STUDY OF CHILD LIFE
BY MARION FOSTER WASHBURNE
APPLICATION OF PRINCIPLES.
In this “Study of Child Life” we have considered some of the fundamental principles of education. When we think of the complex inheritance of the American people it is, perhaps, no wonder that many families contain individuals varying so widely from each other as to seem to require each a complete system of education all to himself. We are a people born late in the history of the race, and our blood is mingled of the Norseman’s, the Celt’s, and the Latin’s. Advancing civilization alone would tend to make us more complex, our problems more subtle; but in addition to this we are mixed of all races, and born in times so strenuous that, sooner or later, every fibre of our weaving is strained and brought into prominence.
In the letters from my students this fact, with which I was already familiar in a general sort of way, has been brought more particularly to my attention. In all cases, the situation has been responsible for much confusion and difficulty. In a good many, it has led to family tragedies, varying in magnitude from the unhappiness of the misunderstood child to that of the lonely woman, suffering in adult life from the faults of her upbringing, and the failure of the family ties whose need she felt the more as the duties of motherhood pressed upon her. If it were possible for me to violate the confidence of my pupils I could prove very conclusively that the old-fashioned system of bringing up children on the three R’s and a spanking did not work so well as some persons seem to think. I could prove that the problem has grown past the point where instinct and tradition may be held as sufficient to solve it. Everyone, seeing these letters, would be obliged to confess, “Yes, indeed, here is plain need of training for parents.” Yet, at the same time, these same persons would be tempted to inquire, “But can any training meet such a difficult situation?”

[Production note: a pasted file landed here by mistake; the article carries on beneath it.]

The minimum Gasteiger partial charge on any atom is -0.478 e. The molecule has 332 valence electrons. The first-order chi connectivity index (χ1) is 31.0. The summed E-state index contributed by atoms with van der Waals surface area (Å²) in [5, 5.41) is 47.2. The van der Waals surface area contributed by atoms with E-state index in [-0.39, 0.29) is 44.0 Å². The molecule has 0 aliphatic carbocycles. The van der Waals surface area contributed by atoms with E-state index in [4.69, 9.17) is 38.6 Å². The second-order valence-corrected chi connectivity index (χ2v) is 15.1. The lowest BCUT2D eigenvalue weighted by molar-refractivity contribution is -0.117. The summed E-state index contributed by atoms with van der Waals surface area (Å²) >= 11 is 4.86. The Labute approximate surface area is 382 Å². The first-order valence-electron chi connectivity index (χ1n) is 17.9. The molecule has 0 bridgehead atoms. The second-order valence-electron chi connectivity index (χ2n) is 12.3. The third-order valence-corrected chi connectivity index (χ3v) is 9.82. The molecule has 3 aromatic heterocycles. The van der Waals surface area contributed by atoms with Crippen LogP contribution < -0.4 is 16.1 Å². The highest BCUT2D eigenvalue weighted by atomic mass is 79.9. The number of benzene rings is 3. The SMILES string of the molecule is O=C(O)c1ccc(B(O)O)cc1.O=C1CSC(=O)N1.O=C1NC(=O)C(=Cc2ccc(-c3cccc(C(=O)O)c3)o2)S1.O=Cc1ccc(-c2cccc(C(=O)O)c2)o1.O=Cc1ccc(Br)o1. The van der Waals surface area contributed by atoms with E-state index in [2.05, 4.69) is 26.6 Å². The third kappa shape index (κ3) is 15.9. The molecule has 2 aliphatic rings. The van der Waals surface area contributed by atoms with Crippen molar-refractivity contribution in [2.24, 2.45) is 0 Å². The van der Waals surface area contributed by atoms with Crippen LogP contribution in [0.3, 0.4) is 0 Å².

Here is despair; and some cause for it. When one’s own mother has not understood one; when one has lived lonely in the midst of brothers and sisters who are more strange than strangers; when one’s childhood is full of the memory of obscure but intense sufferings, one flies for relief, perhaps, to any one who offers it hopefully enough; but one does not really expect to get it. Can training, especially by correspondence, meet the need?
Not wholly, of course, let us be frank to admit. No amount of theory, however excellent, can take the place of the drill given only in the hard school of experience. But when the theory is not merely theory, but sound principle, based on scientific observation, confirmed by the wide experience of many persons, it is as valuable in practical life as any rule of mathematics to the practical engineer. We all know that the technical correspondence schools really do fit young mechanics to move on and up in the trade. By correspondence he is given what Froebel calls the interpreting word. The experience in application the student has to supply himself.